Kos Island

Kos is the second largest island in the Dodecanese and has a fertile landscape. The island is also the birthplace of the father of medicine, Hippocrates (460-377 BC). The island has many archaeological remains from the time it was a major power in the region. Like many of the Greek islands, Kos has had a rich if nor troubled past. The island first settled in 300BC and then by successive invaders, each of whom has left their mark on the island. Today the island offers the tourist exceptional beaches and a good nightlife alongside the rich history of the island.

Kos Town situated on the northeast coast, is the islands capital and main port. An earthquake destroyed the old town in 1933, the new town is charming with lots of trees and parks where flowers bloom and scent the air. In the harbour, yachts and excursion boats lie tied up, bars and restaurants along with souvenir shops line the waterfront. Kos town comes alive at night with bars and discos tempting in the eager tourists. The Castle of the Knights dominates the town, along with other ruins, the town is ideal for those seeking history along with some good fun.

Castle of the Knights along with the castles on Rhodes and Bodrum, the castle on Kos, built in the 14 th century and used by the Knights of St. John, was a defence against the troops of the Ottoman Empire . Today the ramparts offer good views over the town.

Ancient Agora these ruins discovered after the 1933 earthquake, the ruins show the old Hellenistic city and Byzantine houses. Among the ruins are a 13 th century stoa (roofed colonnade), the 3 rd century Temple of Heracles and the Temple of Pandemous Aphrodite .

Roman remains the most important ruin from this period is the Casa Romana. This 3 rd century roman villa was impressive, with 26 rooms and 3 pools with shady courtyards. The mosaics depict dolphins and lions. The dining room has decorated marble walls and the other rooms were lavishly painted. Outside in the grounds there were thermal pools, in which the owners of the villa could relax after the day’s business. The old Roman theatre, with marble seats for the privileged of society and common limestone seats for the masses is nearby. The other archaeological excavation site has uncovered, fine mosaics depicting Europa who is about to be abducted by Zeus in the guise of a bull. A xysto, (large gymnasium) with restored pillars has also been unearthed.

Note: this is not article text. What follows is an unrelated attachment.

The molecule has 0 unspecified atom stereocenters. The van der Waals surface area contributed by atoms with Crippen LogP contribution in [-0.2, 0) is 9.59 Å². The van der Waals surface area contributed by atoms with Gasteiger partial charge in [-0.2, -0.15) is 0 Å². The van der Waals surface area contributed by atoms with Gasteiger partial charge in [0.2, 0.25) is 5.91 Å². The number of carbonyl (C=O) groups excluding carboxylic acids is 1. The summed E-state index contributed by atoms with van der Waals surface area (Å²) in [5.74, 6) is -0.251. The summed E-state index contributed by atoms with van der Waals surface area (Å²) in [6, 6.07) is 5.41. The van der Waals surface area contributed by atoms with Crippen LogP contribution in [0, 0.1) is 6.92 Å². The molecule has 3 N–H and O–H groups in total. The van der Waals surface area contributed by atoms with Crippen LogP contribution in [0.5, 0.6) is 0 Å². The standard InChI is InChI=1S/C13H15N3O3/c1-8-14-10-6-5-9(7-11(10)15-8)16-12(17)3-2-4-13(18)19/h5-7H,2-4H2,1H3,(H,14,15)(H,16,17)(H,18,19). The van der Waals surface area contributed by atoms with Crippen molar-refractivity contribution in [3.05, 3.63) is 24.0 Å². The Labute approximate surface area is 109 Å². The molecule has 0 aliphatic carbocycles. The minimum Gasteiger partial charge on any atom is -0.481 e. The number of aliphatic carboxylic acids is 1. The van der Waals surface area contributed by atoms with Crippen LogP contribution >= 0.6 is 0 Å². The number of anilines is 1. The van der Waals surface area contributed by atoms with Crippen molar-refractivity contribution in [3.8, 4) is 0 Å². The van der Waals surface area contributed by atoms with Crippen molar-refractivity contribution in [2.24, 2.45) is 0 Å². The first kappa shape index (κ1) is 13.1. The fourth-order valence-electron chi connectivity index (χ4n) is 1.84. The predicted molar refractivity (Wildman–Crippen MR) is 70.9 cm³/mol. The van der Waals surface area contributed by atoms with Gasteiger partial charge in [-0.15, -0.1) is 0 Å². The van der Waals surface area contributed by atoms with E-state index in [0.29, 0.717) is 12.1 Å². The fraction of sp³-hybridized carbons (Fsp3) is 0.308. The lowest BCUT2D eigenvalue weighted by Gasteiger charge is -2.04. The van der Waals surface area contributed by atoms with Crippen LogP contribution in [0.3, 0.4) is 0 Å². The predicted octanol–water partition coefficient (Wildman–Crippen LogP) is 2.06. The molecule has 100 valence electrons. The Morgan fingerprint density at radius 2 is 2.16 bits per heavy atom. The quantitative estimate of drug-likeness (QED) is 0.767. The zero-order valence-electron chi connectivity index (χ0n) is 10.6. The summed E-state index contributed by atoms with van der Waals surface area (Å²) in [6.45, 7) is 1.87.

Asklipieion this is the islands most significant archaeological site. The site is about 4 km southwest of the town standing on a hill the Asklipieion, offers views over the district and Turkey . The site consisted of a religious sanctuary to Asklepios, the God of healing. The Temple and School of Medicine were established after the death of Hippocrates. The priests and the doctors to be studied and worshiped here and there symbol was the snake, still the emblem of the medical profession today. This is an extensive site over three levels, with the ruins of temples and baths. Hippocrates often called the father of modern medicine he was born on Kos in 460 BC and died in Thessalia in 377 BC. Legends say he is descended from a line of healing Demi-Gods, he learnt medicine from his father who descended from Asklepios the God of Healing. Hippocrates was the first physician to classify diseases and introduced new methods of treatment. It was here he wrote the Hippocratic Oath, still sworn by newly qualified doctors around the world to cure rather than harm their patients.

Asfendiou Villages comprises of Zia, Asomatos, Lagoudi, Evangelistria and Agios. These mountain villages are typical Greek, situated on the slopes of Mt. Dikaios with their whitewashed houses and churches, and are popular with coach trips organised by tour operators. However, out of the high season they revert to their normal way of life.

Tigkaki and the neighbouring resort of Marmari are popular tourist resorts, with very good beaches ideal for windsurfing and other water sports.

Kardamaina, was once a very quiet fishing village, today it is a popular resort. Young British and Scandinavian tourists are in the majority, the beach is very good but crowded. As you would expect the nightlife is busy and noisy with bars and discos competing for the youngsters.

Kamari is a good place from which to explore the southwest coast, it here the best beaches are. The most popular is Paradise Beach other beaches are Exotic Beach , Banana Beach and Langada Beach . The beach at Agios Stefanos is the site of a Club Med complex.

Kefalos inland from Kamari, this mountainous village is famous for its cheeses and honey and its castle. The ruins of the castle is said to be the lair of a dragon, according to legend the daughter of Hippocrates was transformed into a dragon by Artemis, and now waits for a knight to come and kiss her, so she will be transformed back into a female.

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